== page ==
It's Not the Parkland Teens' Job To Fix Our Country

They’ve survived a mass shooting and now they’re demanding comprehensive gun control. They’re organizing, they’re speaking out, and they’re resisting. But they shouldn’t have to.

This is a photo of Florida shooting survivor and gun control advocate Emma Gonzalez


This is a photo of Florida shooting survivor and gun control advocate Emma Gonzalez

Young people have been the driving force behind virtually every major social justice movement in our nation’s history. From Black Lives Matter activists to DACA defenders, American youth have consistently spoken out and fought to reform some of the most prominent institutions of our society, including law enforcement, the education system, and national borders. The central policies of these institutions are no longer acceptable within a “progressive” nation, and young people have been the ones to call out their failures, hypocrisies, and shortcomings—and demand better.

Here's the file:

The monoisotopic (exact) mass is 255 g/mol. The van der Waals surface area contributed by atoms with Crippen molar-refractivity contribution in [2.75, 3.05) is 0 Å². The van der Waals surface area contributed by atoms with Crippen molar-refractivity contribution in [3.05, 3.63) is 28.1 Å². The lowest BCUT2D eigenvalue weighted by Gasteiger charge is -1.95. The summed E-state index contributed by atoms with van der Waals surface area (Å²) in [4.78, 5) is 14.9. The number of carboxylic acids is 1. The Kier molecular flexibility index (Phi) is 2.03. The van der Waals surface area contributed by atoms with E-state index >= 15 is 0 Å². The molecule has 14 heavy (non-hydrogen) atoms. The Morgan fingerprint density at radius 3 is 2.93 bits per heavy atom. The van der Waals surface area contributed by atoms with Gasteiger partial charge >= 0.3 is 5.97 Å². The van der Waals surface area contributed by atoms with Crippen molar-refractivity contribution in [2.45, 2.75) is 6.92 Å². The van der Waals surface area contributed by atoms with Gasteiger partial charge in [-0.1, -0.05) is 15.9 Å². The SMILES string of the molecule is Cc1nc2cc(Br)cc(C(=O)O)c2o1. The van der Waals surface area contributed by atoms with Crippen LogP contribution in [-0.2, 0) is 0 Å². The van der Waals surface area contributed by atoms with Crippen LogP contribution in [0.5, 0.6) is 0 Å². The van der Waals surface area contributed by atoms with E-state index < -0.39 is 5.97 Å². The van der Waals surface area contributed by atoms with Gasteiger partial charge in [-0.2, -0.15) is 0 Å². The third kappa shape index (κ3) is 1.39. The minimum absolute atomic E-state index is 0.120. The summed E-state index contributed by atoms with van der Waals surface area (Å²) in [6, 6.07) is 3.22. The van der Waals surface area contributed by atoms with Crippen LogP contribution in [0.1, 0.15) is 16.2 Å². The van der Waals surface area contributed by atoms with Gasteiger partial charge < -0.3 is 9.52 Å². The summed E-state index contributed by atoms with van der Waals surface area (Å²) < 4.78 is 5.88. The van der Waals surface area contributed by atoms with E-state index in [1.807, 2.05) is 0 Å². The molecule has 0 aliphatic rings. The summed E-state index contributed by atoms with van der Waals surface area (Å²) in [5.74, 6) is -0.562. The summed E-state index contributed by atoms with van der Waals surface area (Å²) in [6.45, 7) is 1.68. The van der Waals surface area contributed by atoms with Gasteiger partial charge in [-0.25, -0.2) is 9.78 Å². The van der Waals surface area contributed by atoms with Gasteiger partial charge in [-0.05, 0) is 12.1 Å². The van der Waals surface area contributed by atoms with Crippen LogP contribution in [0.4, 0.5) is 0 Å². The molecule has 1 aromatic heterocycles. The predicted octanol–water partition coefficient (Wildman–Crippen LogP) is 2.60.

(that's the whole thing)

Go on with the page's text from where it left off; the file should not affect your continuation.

It’s no wonder, then, that the surviving students of the mass shooting that took place on Feb. 14, 2018 at Marjory Stoneman Douglas High School in Parkland, Florida, are the ones spearheading an emboldened campaign against the NRA and demanding, once and for all, gun control in the United States.

Since the horrific shooting, in which 19-year-old Nikolas Cruz killed 17 people and injured more than a dozen others, we have seen these students band together and form a resistance movement in real time. Many are seniors, who on top of the grief and trauma that comes with witnessing a mass shooting, also have college applications, exams, and the fucked up reality of growing up in Trump’s America to worry about.